Civil society in Russia

NEW RELEASES – With severe restrictions on the right to freedom of association, non-profit organisations in Russia are currently facing serious threats to their rights. After the introduction of a law that defines “undesirable” organisations and that distinguishes them from the legal, state-funded ones, the situation now is reaching a breaking point. How many other NGOs will have to close down or leave their country before the Russian government is taken into account for the approval of such provisions, which are clearly undermining the full enjoyment of human rights within the country?

Anglais

State Duma, Moscow - Source: Wikipedia

Background: Russia under Putin

After his reelection in 2012, President Vladimir Putin has been focusing on “systematically constricting and marginalizing organizations and individuals who were independent in their thoughts and actions.”1 Considering Russia’s growing international isolation, the authorities have sought to consolidate public opinion and support through boosting the notions of patriotism and nationalism. Thus, these values were embodied by the President himself, whose leadership was seen as a fundamental aspect of the solidity of the country. This meant that all oppositionists to the government were meant to be silenced in order not to hinder the process of consolidation of the Russian bloc. As Amnesty International reported, “On 27 February [2015], one of Russia’s most prominent opposition activists, Boris Nemtsov, was shot dead within sight of the Kremlin. Mourners wishing to commemorate him at the site of his death were harassed by city authorities and pro-government supporters.”2

Moreover, on a human rights perspective, Russia’s record – which has never been highly pro-human rights - has worsened immensely in the past few years. In terms of freedom of expression, Amnesty International3 reported that authoritative control over internet usage has been extended. Thousands of websites regarding political satire, information shared by LGBTI activists, information on public protests and religious texts were blocked by internet providers. Freedom of peaceful assembly has also been violated since protests were infrequent and organisers were usually not allowed to hold rallies in central locations. Finally, the right to freedom of association has been further restricted in the past few years. In particular, this article will explore the struggle of NGOs to raise their voice within the current panorama.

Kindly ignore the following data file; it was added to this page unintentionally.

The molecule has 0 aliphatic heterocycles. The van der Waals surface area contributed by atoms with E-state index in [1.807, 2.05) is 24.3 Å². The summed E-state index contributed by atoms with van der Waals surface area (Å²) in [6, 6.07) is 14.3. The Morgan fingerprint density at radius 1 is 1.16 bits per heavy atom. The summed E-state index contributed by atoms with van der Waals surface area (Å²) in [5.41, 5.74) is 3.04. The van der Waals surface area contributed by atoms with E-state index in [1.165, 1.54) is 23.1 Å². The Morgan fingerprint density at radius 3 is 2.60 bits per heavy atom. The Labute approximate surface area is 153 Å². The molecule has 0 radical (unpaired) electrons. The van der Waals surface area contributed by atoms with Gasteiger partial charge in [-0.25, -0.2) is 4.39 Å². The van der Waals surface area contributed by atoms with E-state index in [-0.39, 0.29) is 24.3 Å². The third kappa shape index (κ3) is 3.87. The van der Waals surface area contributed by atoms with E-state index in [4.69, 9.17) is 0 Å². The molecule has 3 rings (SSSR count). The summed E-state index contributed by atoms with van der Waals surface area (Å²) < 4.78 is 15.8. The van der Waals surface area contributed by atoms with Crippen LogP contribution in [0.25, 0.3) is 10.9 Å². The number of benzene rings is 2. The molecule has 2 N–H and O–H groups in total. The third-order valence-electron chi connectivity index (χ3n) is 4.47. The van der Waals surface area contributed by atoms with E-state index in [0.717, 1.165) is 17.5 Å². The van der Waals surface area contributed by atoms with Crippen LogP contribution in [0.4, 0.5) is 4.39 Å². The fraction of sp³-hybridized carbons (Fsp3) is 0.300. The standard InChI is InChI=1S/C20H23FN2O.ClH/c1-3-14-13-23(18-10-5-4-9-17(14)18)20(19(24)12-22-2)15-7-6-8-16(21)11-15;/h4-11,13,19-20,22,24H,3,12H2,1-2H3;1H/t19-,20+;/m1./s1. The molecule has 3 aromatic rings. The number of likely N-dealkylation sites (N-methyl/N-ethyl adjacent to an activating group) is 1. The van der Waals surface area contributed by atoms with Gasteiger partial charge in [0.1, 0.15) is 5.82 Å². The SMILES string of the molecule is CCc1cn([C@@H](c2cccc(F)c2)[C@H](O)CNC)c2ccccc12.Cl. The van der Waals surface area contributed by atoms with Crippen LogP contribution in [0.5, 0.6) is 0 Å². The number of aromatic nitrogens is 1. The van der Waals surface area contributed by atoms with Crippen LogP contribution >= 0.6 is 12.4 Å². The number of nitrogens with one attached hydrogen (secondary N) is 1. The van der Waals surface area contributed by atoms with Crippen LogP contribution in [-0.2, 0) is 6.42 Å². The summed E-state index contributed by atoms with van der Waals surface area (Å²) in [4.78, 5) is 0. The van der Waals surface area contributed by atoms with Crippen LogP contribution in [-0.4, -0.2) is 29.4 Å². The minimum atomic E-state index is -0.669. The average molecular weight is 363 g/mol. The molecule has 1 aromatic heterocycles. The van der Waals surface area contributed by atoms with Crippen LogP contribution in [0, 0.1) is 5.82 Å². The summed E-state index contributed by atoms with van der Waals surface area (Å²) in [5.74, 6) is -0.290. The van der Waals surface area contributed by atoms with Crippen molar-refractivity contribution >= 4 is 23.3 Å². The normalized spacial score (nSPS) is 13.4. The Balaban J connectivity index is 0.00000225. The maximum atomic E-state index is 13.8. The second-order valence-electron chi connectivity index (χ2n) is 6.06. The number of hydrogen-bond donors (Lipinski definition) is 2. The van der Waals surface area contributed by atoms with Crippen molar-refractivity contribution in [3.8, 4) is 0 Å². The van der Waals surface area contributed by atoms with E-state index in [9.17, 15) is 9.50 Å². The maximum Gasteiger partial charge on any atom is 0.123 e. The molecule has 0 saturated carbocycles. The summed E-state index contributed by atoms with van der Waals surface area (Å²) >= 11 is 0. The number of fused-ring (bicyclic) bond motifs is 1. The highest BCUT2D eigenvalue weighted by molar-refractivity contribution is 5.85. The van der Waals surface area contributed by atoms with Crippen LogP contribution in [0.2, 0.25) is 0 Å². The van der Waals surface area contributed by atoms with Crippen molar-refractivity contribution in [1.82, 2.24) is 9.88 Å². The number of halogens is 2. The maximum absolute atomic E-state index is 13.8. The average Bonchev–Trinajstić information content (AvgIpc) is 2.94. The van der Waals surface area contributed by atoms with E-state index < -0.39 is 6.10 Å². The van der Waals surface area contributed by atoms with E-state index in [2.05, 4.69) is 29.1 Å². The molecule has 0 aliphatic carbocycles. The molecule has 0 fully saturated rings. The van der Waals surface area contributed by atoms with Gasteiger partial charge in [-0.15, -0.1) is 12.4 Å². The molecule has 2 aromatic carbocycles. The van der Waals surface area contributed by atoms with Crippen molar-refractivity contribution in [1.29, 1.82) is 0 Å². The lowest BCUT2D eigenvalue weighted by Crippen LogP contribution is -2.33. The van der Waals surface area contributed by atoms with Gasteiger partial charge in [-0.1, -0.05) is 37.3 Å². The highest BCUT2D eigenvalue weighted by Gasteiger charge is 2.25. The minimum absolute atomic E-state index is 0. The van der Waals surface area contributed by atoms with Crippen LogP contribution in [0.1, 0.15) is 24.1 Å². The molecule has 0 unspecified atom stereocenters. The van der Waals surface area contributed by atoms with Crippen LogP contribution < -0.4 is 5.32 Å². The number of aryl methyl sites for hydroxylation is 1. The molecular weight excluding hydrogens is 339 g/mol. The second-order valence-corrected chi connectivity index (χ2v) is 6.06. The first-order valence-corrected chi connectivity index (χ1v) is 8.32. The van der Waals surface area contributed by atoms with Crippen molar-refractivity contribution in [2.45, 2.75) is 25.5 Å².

Civil society as the enemy of the state?

Moscow’s tendency not to protect citizens’ rights and endorse the civil society’s role can be exemplified by the election of Tatyana Moskalkova, a major general of the Interior Ministry, as Russia’s human rights ombudsman in 2016. As Johannes Voswinkel of the Heinrich Boll Stiftung stated, “the police themselves, of whom Moskalkova was a member, have been accused by critics of committing human rights violations including torture.”4 In theory, the role of the ombudsman is the one of being an intermediary between NGOs and the Russian authorities. “Moskalkova, on the other hand, emphasized in her initial appearances as ombudsman that she understood human rights to be a weapon of the West against Russia and that her task was primarily to protect Russians living abroad.”5 Human rights activists saw this as a final departure from an idea of universality of human rights, “which have often been reviled as a Western concept”6 in Russia.

 

This idea of “cleaning” Russian civil society of all external interventions culminated in 2012 when the “foreign agent” law was approved. The law in question defined all NGOs with foreign funding as “foreign agents”, using a defamatory term from the Soviet era and with strong associations with Cold War espionage.7 This law mainly targeted organisations that worked on environmental protection, human rights, gender equality, and migrant protection. Remarkably, all organisations adopted a form of critical approach towards the government’s policies in their working mechanisms.8

 


The ‘undesirable’ law

The legal provisions adopted to contrast the work of the civil society didn’t stop in 2012. In fact, in May 2015 the Russian authorities passed a law on “undesirable organisations.” Since then, many NGOs closed down their work in Russia to avoid the prospect of being targeted and becoming victims of attacks, threats and harassment.9 Furthermore, the term “undesirable” is not specified in the legal provision. The result of this uncertainty is that Russian citizens can be sanctioned for their involvement in the activities of the “undesirable” NGOs. In spite of the Venice Commission of the Council of Europe’s statement that the law on “undesirable organisations” restricts human rights, Russia still dangerously enforces this provision “especially now that the Russian Constitutional Court has the right to review decisions of the European Court of Human Rights with respect to their suitability for use in Russia.”10